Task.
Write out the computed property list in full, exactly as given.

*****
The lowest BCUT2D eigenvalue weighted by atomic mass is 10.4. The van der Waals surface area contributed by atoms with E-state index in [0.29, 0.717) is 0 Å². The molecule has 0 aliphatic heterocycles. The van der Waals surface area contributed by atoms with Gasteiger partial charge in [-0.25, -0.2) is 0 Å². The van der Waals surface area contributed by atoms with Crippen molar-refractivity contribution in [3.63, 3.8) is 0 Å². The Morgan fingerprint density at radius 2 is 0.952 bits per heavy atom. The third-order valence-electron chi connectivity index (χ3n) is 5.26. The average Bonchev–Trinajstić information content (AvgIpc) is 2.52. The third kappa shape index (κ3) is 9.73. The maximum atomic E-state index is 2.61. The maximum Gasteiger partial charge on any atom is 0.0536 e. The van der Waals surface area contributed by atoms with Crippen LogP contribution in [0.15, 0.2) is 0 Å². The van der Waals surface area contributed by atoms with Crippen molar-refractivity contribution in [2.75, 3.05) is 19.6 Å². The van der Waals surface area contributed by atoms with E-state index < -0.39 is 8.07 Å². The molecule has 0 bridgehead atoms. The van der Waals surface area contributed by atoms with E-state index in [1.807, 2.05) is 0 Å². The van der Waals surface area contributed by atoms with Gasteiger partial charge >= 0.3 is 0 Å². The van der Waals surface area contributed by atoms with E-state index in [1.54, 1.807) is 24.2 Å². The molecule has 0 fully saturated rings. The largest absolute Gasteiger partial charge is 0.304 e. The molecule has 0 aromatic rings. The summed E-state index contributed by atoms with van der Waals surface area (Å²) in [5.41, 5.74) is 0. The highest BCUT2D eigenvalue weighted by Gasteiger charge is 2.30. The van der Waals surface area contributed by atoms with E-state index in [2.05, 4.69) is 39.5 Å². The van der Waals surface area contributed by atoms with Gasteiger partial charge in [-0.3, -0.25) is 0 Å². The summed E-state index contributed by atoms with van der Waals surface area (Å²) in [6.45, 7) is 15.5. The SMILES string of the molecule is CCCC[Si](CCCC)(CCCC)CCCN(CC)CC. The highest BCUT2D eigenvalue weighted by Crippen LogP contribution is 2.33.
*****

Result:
The lowest BCUT2D eigenvalue weighted by atomic mass is 10.4. The van der Waals surface area contributed by atoms with E-state index in [0.29, 0.717) is 0 Å². The molecule has 0 aliphatic heterocycles. The van der Waals surface area contributed by atoms with Gasteiger partial charge in [-0.25, -0.2) is 0 Å². The van der Waals surface area contributed by atoms with Crippen molar-refractivity contribution in [3.63, 3.8) is 0 Å². The Morgan fingerprint density at radius 2 is 0.952 bits per heavy atom. The third-order valence-electron chi connectivity index (χ3n) is 5.26. The average Bonchev–Trinajstić information content (AvgIpc) is 2.52. The third kappa shape index (κ3) is 9.73. The maximum atomic E-state index is 2.61. The maximum Gasteiger partial charge on any atom is 0.0536 e. The van der Waals surface area contributed by atoms with Crippen LogP contribution in [0.15, 0.2) is 0 Å². The van der Waals surface area contributed by atoms with Crippen molar-refractivity contribution in [2.75, 3.05) is 19.6 Å². The van der Waals surface area contributed by atoms with E-state index < -0.39 is 8.07 Å². The molecule has 0 bridgehead atoms. The van der Waals surface area contributed by atoms with E-state index in [1.807, 2.05) is 0 Å². The van der Waals surface area contributed by atoms with Gasteiger partial charge >= 0.3 is 0 Å². The van der Waals surface area contributed by atoms with E-state index in [1.54, 1.807) is 24.2 Å². The molecule has 0 fully saturated rings. The largest absolute Gasteiger partial charge is 0.304 e. The molecule has 0 aromatic rings. The summed E-state index contributed by atoms with van der Waals surface area (Å²) in [5.41, 5.74) is 0. The highest BCUT2D eigenvalue weighted by Gasteiger charge is 2.30. The van der Waals surface area contributed by atoms with E-state index in [2.05, 4.69) is 39.5 Å². The van der Waals surface area contributed by atoms with Gasteiger partial charge in [-0.3, -0.25) is 0 Å². The summed E-state index contributed by atoms with van der Waals surface area (Å²) in [6.45, 7) is 15.5. The SMILES string of the molecule is CCCC[Si](CCCC)(CCCC)CCCN(CC)CC. The highest BCUT2D eigenvalue weighted by Crippen LogP contribution is 2.33.